Mulching
Mulching the soil can add nutrients, deter weeds, conserve moisture, help to spread and retain water and protect the roots of your lemon tree.
Mulch from a couple inches beyond the canopy to a few inches from the trunk. Do not mulch right up to the trunk—give it a little room to breathe! Cover the area under the canopy with 3 to 4 inches (8 to 10 cm) of mulch. Under normal circumstances you should need to re-mulch every six months, but if your washes or blows away in stormy weather, go ahead and re-mulch right away. Do not use pine bark nuggets as they can attract ants, and do not use any inorganic material for mulch.

Fertilising
Citrus trees need high-quality compost plus a number of trace elements to meet their specific nutritional needs. Citrus trees in containers are susceptible to malnutrition even when planted in good compost, as every time you water some of the nutrients leak out, and they can only be replaced by you. You can recognise plants with poor nutrition by stunted growth, yellow leaves, and low or no fruit production. Happily, nutritional deficiencies can be easily addressed with soil amendments.

Watering
Careful watering is of the utmost importance when it comes to lemon trees. Citrus trees need lots of water. They need a minimum of 3 to 4 cm (1 – 1.5 inches) per week from spring until fall/autumn. The way to see whether you’re watering correctly is simply to use a cup, turn on a sprinkler and see how long it takes to get 3 to 4 cm of water in the cup.

Pruning
Lemon trees and other citrus trees don’t need as much pruning as other fruit trees do. While your trees are first getting established, limit pruning to just removing crossing or damaged branches. Because citrus fruits are so heavy, you’ll need to encourage strong branches that can hold them. In the spring, the main branches can be cut back to an outward-facing bud if you wish.

Pests and Diseases
One of the difficulties of growing citrus trees is that there are many insect or animal pests, various diseases affecting the plant, stem, leaves or fruit, and disorders such as split fruit skins and nutritional deficiencies shown when a mineral deficiency is present in the soil.

You will find full details about caring for your lemon trees, orange trees, lime trees, grapefruit trees, mandarin trees and other citrus trees and great advice and photos on recognising and correcting nutrient deficiencies in Grow Citrus: The Insiders Secrets to Growing Great Citrus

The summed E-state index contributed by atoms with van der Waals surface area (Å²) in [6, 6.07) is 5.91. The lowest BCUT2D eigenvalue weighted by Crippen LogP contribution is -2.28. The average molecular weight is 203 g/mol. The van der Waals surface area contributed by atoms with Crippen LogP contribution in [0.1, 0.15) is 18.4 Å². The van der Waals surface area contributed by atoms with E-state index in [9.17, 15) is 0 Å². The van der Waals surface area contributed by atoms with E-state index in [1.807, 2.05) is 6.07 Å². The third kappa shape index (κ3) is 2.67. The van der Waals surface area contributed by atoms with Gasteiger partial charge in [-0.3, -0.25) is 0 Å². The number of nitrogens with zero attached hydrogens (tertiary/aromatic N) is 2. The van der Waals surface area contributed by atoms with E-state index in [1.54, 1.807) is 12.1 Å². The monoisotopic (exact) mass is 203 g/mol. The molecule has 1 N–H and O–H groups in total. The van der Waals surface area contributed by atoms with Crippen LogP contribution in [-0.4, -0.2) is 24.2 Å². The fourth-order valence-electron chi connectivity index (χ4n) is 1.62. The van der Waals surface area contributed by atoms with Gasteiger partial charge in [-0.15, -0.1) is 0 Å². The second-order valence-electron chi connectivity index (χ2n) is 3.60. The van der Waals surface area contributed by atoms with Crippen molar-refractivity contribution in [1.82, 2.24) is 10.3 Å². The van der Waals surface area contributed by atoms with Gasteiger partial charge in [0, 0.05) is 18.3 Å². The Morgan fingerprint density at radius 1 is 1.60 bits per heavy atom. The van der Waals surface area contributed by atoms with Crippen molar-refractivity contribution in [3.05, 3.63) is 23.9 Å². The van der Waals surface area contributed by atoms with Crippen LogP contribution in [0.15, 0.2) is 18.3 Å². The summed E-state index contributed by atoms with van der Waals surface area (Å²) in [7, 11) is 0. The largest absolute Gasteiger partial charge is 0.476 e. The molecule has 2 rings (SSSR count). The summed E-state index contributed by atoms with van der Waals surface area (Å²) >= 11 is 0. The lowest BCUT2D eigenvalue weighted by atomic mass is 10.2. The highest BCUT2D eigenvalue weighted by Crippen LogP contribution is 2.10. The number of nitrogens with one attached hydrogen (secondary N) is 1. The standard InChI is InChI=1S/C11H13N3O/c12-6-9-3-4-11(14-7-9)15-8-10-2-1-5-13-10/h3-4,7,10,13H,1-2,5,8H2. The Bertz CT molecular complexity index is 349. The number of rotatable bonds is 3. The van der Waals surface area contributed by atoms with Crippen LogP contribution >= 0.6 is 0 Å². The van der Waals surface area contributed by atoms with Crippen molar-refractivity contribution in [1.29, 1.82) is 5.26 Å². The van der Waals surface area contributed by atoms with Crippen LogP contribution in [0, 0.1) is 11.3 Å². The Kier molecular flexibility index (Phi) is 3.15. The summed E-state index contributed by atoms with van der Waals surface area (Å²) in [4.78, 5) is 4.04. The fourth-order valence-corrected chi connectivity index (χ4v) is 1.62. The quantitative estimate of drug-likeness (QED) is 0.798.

All about lemon, lime, orange & mandarin trees

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Yellow Leaves on Citrus Trees

Lemon tree leaf showing soil deficiencyYour citrus trees need high-quality soil plus a number of trace elements to meet its specific nutritional needs. Citrus trees in containers are susceptible to malnutrition even when planted in good compost, as every time you water some of the nutrients leak out, and they can only be replaced by you. You can recognise if your citrus tree has poor nutrition by checking for stunted growth, yellow leaves, and low or no fruit production.

Older leaves that yellow in the centre may be an indication of magnesium deficiency and leaves that yellow at their tips can indicate a lack of fertiliser. If the leaves of your citrus tree are yellowing, falling off and are curled and crispy when they fall, it sounds like your tree is thirsty. Give the root zone a good soaking every 4-5 days for 2 weeks and it should remedy this. Leaves may also drop when the soil is too wet.

Happily, nutritional deficiencies in an orange tree, lemon tree, lime tree or other citrus tree can be easily addressed with soil amendments. To prevent malnutrition, fertilise your young citrus tree every six weeks or so in the ground, and every month in containers. After your citrus tree is full-grown, fertilise four times a year.

Fertilising Units
The three major nutrients that all plants need are nitrogen (N), phosphorus (P), and potassium (K). Industrial, non-organic fertiliser is available that will meet these nutritional needs very well. If you would like to use commercial non-organic fertiliser, look for a 20-20-20 formula of NPK at your local nursery for winter feeding. However in the USA these units are designated as N-P₂O₅ – K₂O whilst in other countries such as Australia and UK, the units are N-P-K. P₂O₅means phosphate in the oxide form, as opposed to phosphorus (used in Australia and UK) and K₂O is the oxide form of potassium.

You will find full details about fertilising your citrus tree and advice and photos on recognising and correcting nutrient soil deficiencies in Grow Citrus: The Insiders Secrets to Growing Great Citrus